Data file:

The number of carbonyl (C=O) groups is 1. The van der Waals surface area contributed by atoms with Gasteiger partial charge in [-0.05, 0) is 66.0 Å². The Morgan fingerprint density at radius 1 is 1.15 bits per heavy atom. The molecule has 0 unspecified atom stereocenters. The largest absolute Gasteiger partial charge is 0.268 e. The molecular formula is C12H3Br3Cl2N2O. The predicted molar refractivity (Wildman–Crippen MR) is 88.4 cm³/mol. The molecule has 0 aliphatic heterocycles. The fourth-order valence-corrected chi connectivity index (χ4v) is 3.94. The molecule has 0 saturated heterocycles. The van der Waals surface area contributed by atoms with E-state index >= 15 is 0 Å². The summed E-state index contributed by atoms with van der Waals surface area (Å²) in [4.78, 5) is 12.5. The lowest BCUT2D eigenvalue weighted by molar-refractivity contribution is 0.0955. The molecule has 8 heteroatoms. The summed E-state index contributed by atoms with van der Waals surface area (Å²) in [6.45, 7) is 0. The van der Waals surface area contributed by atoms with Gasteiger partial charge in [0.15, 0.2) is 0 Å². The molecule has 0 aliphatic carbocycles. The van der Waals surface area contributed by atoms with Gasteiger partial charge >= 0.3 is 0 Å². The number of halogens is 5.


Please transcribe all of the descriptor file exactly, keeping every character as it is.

The number of carbonyl (C=O) groups is 1. The van der Waals surface area contributed by atoms with Gasteiger partial charge in [-0.05, 0) is 66.0 Å². The Morgan fingerprint density at radius 1 is 1.15 bits per heavy atom. The molecule has 0 unspecified atom stereocenters. The largest absolute Gasteiger partial charge is 0.268 e. The molecular formula is C12H3Br3Cl2N2O. The predicted molar refractivity (Wildman–Crippen MR) is 88.4 cm³/mol. The molecule has 0 aliphatic heterocycles. The fourth-order valence-corrected chi connectivity index (χ4v) is 3.94. The molecule has 0 saturated heterocycles. The van der Waals surface area contributed by atoms with E-state index >= 15 is 0 Å². The summed E-state index contributed by atoms with van der Waals surface area (Å²) in [4.78, 5) is 12.5. The lowest BCUT2D eigenvalue weighted by molar-refractivity contribution is 0.0955. The molecule has 8 heteroatoms. The summed E-state index contributed by atoms with van der Waals surface area (Å²) in [6.45, 7) is 0. The van der Waals surface area contributed by atoms with Gasteiger partial charge in [0.15, 0.2) is 0 Å². The molecule has 0 aliphatic carbocycles. The van der Waals surface area contributed by atoms with Gasteiger partial charge >= 0.3 is 0 Å². The number of halogens is 5.